chapter  4
29 Pages

Greening of the Desert

WithAmos Richmond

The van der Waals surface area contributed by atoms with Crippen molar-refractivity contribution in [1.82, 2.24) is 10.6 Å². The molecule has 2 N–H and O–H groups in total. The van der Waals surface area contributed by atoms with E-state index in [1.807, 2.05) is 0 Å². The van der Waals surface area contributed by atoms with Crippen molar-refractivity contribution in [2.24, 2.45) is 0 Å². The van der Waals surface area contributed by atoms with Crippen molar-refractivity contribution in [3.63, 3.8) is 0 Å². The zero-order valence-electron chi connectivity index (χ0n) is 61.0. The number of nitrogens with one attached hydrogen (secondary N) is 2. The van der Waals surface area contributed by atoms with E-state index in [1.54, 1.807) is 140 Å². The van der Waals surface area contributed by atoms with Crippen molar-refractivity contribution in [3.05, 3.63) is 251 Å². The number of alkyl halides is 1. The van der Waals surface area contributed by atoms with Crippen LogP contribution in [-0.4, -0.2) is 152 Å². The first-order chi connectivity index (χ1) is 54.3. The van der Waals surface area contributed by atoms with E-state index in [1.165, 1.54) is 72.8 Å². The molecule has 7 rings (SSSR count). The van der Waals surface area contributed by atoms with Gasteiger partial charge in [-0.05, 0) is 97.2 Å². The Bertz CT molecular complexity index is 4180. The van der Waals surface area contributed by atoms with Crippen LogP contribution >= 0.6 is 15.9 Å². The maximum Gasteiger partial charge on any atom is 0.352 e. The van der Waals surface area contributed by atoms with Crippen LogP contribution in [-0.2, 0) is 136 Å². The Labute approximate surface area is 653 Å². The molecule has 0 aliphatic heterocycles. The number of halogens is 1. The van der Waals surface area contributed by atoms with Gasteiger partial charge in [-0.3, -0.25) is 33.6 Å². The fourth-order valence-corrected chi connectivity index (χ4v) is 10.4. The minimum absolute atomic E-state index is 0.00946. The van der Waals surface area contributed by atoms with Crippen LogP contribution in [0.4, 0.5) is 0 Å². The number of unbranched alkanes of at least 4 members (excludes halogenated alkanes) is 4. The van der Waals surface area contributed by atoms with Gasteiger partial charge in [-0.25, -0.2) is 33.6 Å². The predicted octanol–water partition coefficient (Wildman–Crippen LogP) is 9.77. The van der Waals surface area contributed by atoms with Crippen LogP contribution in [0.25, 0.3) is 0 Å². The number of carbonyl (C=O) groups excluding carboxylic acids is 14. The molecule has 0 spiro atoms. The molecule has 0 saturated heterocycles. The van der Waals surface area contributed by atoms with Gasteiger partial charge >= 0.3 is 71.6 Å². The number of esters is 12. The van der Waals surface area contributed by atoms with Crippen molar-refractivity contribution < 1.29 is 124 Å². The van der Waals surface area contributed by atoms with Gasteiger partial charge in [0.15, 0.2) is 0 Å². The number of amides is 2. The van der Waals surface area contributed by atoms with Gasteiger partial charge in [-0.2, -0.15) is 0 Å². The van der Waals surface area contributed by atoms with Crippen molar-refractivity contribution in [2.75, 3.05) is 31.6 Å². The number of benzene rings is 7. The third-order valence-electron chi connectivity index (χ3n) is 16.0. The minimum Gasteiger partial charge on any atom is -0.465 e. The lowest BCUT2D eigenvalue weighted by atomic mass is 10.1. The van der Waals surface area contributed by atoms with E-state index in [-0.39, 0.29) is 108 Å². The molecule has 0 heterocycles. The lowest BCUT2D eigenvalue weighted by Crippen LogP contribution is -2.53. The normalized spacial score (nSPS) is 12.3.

Greening of the desert, which implies conversion of many arid regions into lands that support a standard of productivity equal to or surpassing that of today's more humid areas, represents one of the greatest challenges con fronting the family of man. Accelerated population-growth results in an ever increasing number of 'environment refugees', thus 'greening of the deserts' carries obvious political ramifications: The deprivation prevailing today in the dry lands could, if accentuated, threaten world peace. Desertification is undermining the food-producing capacity of dry regions of Africa, Asia, and Latin America. Forestry and agriculture have a vital role in preventing the spread of deserts and in recovering some of the marginal areas already abandoned. Desert areas are defmed as such on the basis of the moisture available, which is a reflection of the amount of precipitation and the potential of evapotranspiration. Aquifers containing fresh and brackish water have been found underneath many arid regions the world over.